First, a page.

I carried him  to his room, removed his shoes and covered him up with a blanket as he curled up with his hoodie. I went back to my room to attempt to sleep for another hour.

Poor little guy. I can only imagine what kind of things he’s experienced in his not-quite-3 years that would make a strange noise trigger this kind of response: jump out of bed, grab shoes and jacket from the closet, get ready to run…

I’m thankful that this time he stopped to flip on our bedroom light to get my attention. (The jingle bells on his door handle failed to wake me.) This hasn’t happened in 3 weeks. I’m glad he’s feeling more and more comfortable at our house. But, it was a reminder that fear is still close to the surface.


This picture is not directly related but I love this monster hoodie. I wish I could show you his cute little face.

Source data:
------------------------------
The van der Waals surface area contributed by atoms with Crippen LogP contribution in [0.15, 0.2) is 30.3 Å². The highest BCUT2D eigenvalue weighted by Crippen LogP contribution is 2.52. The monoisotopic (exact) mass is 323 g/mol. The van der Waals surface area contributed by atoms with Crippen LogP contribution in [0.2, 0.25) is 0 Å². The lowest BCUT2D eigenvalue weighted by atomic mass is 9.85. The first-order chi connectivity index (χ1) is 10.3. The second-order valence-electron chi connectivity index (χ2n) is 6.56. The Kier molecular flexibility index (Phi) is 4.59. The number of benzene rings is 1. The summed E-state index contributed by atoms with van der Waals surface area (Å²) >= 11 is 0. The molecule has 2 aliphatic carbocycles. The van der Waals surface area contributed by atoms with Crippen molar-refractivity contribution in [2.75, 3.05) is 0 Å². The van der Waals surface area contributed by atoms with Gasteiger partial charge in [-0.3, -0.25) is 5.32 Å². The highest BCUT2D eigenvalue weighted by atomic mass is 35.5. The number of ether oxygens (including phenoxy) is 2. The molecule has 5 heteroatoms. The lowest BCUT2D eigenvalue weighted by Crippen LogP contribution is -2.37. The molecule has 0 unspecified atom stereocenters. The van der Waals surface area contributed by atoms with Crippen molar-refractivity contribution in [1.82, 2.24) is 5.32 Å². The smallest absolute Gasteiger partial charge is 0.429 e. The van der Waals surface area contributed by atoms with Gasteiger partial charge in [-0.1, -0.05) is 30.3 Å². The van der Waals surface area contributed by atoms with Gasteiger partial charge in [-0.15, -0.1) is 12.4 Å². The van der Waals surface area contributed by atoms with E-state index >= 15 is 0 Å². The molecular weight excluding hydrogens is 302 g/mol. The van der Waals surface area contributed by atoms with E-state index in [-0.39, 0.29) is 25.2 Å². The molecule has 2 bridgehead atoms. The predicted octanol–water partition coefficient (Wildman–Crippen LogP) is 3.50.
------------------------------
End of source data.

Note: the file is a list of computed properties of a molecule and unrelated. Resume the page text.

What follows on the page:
Grief and Kids in Foster Care


There is way too much in my brain to fully unravel here but I’m going to get started on it. To put it plainly, we’re dealing with a lot of behaviors (misbehaviors) from Buzz on a daily basis. It can quickly become exhausting. I often hear, “That’s a two year old for you!” or “My kid does that, too!” and I know that’s part of it. But there is also a huge ugly beast named Trauma. If you’ve seen Buzz have a tantrum or stage a protest while we’re out in public, you’re getting a glimpse of the kind of things we’re dealing with at home when he’s comfortable enough to really let it out.